Hi there! I love kombucha, and have been reading about how to make my own…I am so impressed by how excited and happy to get started etc, everyone is, by the comments here because honestly as I travel down this road toward making my own, the choices – continuous brew or batch brew, the time that goes into it, whether or not I will get bacteria in what i am doing and make something dangerous(!), and the scoby itself – the whole process seems so intimidating! This is awkward and silly to admit but i am kind of grossed out by the scoby! I feel like this is such a terrible thing to say about something that makes something so healthy, but I am afraid I will mess it up, and it will turn into something like something forgotten in the back of a fridge!! And again, the time! I mean I am a dedicated meal planner, and alway curious about health etc, I think of Katie, and AL that she does, INCLUDING brew Kombucha….it just scares the …out of me!!! look forward to feedback – thanks a mil!

  4. Bronwen Avatar

    I have a beautiful stoneware crock with a brass spigot and rubber gaskets. It holds a bit more than a gallon. I would love to use it for continuous brew kombucha but am concerned about both the brass and the volume. Do you have any advice for me on these subjects?

  5. Blaine Avatar

    When I did the second ferment, most of my bottles also created a new scoby. Is this normal? Is there anything I can do to prevent a new scoby from forming inside the bottle during the second ferment? The flavored tea is so yummy! I would just rather not have to remove the scoby from the bottle each time I flavor it.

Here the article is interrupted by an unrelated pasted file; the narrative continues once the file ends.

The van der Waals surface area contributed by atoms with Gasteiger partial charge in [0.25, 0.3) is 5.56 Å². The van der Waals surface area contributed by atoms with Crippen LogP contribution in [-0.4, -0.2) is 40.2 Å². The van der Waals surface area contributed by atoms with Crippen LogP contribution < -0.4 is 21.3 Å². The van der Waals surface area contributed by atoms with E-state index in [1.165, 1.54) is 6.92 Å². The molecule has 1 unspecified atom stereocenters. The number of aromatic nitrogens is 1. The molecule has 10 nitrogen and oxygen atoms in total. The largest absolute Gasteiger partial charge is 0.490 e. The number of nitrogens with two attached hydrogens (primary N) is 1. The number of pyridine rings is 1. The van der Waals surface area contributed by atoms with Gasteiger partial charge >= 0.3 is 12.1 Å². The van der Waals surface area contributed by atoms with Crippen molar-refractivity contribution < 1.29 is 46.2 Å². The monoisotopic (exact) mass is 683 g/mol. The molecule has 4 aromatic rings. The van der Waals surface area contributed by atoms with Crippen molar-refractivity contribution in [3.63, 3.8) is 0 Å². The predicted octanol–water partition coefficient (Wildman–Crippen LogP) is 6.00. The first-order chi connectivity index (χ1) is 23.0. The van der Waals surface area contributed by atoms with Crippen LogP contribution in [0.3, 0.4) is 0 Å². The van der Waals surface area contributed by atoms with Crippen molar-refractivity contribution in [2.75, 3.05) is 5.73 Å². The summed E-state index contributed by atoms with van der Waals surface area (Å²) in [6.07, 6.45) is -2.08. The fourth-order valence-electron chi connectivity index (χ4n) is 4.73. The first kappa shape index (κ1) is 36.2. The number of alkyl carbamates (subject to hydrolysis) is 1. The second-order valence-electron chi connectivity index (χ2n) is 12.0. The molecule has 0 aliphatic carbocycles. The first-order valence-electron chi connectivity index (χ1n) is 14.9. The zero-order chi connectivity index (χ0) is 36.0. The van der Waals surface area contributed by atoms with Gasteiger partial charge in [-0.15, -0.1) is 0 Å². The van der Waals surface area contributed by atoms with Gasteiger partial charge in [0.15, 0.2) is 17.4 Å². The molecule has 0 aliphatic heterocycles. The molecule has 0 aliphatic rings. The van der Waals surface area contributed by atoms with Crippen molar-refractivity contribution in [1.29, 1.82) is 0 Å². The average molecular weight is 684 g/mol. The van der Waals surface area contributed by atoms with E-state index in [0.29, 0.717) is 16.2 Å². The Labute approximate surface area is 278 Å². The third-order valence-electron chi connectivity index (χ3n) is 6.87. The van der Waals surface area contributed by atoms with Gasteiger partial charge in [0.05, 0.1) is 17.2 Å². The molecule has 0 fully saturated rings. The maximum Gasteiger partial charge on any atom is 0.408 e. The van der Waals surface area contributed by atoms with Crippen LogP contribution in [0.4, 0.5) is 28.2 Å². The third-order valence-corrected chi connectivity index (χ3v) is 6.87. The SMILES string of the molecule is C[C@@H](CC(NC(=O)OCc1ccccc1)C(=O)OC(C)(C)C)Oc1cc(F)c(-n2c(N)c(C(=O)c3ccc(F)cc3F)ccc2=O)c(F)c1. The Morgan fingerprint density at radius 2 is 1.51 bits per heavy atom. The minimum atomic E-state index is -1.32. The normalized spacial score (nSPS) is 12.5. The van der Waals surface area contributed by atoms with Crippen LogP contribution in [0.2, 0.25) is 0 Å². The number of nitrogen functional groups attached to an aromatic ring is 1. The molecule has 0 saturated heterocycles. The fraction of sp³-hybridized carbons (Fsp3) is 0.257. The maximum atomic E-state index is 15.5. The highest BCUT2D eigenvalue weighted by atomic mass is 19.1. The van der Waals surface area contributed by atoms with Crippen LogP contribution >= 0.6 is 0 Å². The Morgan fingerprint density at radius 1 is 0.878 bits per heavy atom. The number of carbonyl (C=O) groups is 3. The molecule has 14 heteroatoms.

6. Billy Avatar

    5 stars
    Thanks for sharing this Katie! It makes so much more sense to continuous brew now that I look back on my first brew. Why make it and then toss everything out at the end when I could just keep a steady supply coming in for my family to enjoy! It only makes sense. Thank you again for sharing, can’t wait to get a continuous brew going soon!

  7. catalina Avatar

    I bought a dehydrated scoby and started the process but after about 3 weeks it started to smell strange, cheesy like. After a few more days I’ve noticed mold on top of the brew. Now I want to make a scoby from scratch and I bought a bottle of raw,organic and unflavored kombucha. But when I look at the ingredients listed on the bottle, as a last ingredient is “a splash of ginger”. Can I use this bottle to stard a new process and create a scoby?

    1. Jeff Avatar